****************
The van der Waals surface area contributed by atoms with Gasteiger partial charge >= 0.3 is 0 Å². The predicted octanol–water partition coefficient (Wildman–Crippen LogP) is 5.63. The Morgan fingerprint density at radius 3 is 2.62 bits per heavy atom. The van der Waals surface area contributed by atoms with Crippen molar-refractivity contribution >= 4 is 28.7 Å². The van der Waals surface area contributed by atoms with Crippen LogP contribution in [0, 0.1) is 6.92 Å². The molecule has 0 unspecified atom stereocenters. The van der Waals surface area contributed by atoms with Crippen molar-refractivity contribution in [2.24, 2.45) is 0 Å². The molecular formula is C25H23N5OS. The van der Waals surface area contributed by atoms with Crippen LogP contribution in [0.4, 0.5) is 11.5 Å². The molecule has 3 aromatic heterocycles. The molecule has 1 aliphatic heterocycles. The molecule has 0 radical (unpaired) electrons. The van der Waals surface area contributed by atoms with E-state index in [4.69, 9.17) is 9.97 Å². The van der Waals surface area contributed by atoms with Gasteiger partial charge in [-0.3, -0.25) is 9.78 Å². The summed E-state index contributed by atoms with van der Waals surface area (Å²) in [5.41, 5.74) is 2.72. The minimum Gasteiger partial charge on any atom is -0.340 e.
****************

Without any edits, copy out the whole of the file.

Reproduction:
The van der Waals surface area contributed by atoms with Gasteiger partial charge >= 0.3 is 0 Å². The predicted octanol–water partition coefficient (Wildman–Crippen LogP) is 5.63. The Morgan fingerprint density at radius 3 is 2.62 bits per heavy atom. The van der Waals surface area contributed by atoms with Crippen molar-refractivity contribution >= 4 is 28.7 Å². The van der Waals surface area contributed by atoms with Crippen LogP contribution in [0, 0.1) is 6.92 Å². The molecule has 0 unspecified atom stereocenters. The van der Waals surface area contributed by atoms with Crippen molar-refractivity contribution in [2.24, 2.45) is 0 Å². The molecular formula is C25H23N5OS. The van der Waals surface area contributed by atoms with Crippen LogP contribution in [0.4, 0.5) is 11.5 Å². The molecule has 3 aromatic heterocycles. The molecule has 1 aliphatic heterocycles. The molecule has 0 radical (unpaired) electrons. The van der Waals surface area contributed by atoms with E-state index in [4.69, 9.17) is 9.97 Å². The van der Waals surface area contributed by atoms with Gasteiger partial charge in [-0.3, -0.25) is 9.78 Å². The summed E-state index contributed by atoms with van der Waals surface area (Å²) in [5.41, 5.74) is 2.72. The minimum Gasteiger partial charge on any atom is -0.340 e.